As most college students enter college, the course of American Federal Government will normally pop up on their course schedule. Not only is it learning about the government that holds their civil liberties, but it changes most students from the high school view to the college view of politics, but with the nation, we live it, how hard is it teach these students without splitting the polarization more? I got to interview with Dr. Allen Hertzke, a professor of government and political science, who has been at the University of Oklahoma for 33 years after the Spring 2019 semester but was conducting a research project for the Pew Research Center and the John Templeton Foundation in Washington DC from 2008-2010. Through this interview, I got to ask him about the bias of class lectures, the future of the government, and the topics government students should focus on.
Image via UCS
The United States is known for, in the past years, on how polarized our political system is, but how can you teach students without being biased? Dr. Hertzke states that “it IS a challenge teaching American government in this era of deep partisan polarization and political acrimony. We all have biases, of course, but one advantage political scientists have is our drive to understand the empirical reality of politics.” Therefore, he makes sure that his team and him “provide empirical explanations for political phenomena, such as hyperpolarization and its consequences for our system, which enable students to be better-informed citizens”.
Another question that made me wonder to ask someone that understands how the government work is where they see the government going in 50 years. After everything that has happened so far in 2019, Dr. Hertzke says that “as to the nature of the American government in 50 years, that is impossible to predict. We do know that our citizenry will be far more diverse. As I mentioned in class, if our nation can sustain a vibrant and more civil democracy amidst that diversity, it will be a great achievement and model to the world. My hope is that your generation will lead the way in achievement.”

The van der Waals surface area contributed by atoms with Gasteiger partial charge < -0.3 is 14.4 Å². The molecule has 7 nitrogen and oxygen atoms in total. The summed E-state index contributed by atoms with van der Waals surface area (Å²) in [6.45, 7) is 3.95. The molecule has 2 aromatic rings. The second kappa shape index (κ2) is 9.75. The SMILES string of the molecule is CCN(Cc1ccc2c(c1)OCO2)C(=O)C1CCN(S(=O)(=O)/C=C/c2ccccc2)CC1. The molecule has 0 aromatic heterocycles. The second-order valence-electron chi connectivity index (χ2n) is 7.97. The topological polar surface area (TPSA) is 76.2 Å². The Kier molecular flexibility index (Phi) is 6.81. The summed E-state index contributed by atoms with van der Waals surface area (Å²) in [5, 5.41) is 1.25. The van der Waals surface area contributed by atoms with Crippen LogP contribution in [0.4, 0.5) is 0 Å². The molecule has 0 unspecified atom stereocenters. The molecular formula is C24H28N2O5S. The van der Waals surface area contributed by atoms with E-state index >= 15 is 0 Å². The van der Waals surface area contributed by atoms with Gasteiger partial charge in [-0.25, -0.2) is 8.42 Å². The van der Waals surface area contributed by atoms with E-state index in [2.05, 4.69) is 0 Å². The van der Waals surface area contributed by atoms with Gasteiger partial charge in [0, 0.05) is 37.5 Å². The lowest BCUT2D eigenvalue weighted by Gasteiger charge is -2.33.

For college students, the one thing we need to strive for, in his words, is “critical thinking, especially in a social media environment saturated with misinformation and vitriol spread by trolls, ideologues, and foreign governments”. He says that the media is now covered in “disinformation and falsehoods that spread like wildfire through social media”.
When he is asked what issues affect college students, he replies with two: “barriers to upward mobility and social isolation”. With respect to upward mobility, rising college costs and student debt are obvious culprits, but they are indicators of a wider problem: the disproportionate advantages provided by wealth and privileged family backgrounds that exacerbate growing gulfs in our society between those who flourish in the global economy and those who struggle. Students, therefore, need to be strategic in college in preparing themselves for a rapidly changing world. This means developing the capacity to think critically, communicate lucidly, analyze problems, employ quantitative methods, and cultivate networks. It also entails deep historical and cultural knowledge, the capacity to understand and work with people of diverse backgrounds and cultures.
Dr. Hertzke main focus is on social isolation. “It contributes to personal depression and societal fractures. Developing deep personal relationships and finding depth and meaning beyond the self-seem to be critical both to mental health and societal flourishing. Thus, students should cultivate their ethical/spiritual selves, their empathy, and their appreciation for beauty and the arts. They should find and pursue outlets for a genuine commitment to others and to the commonweal.”
To learn more about Dr. Allen Hertzke, visit his website, http://www.ou.edu/cas/psc/faculty/hertzke.
In addition to learn more about his thoughts of teaching PSC 1113, watch this short video: https://mymedia.ou.edu/media/Instructor+Introduction%2C+Allen+Hertzke/1_ppyitwne.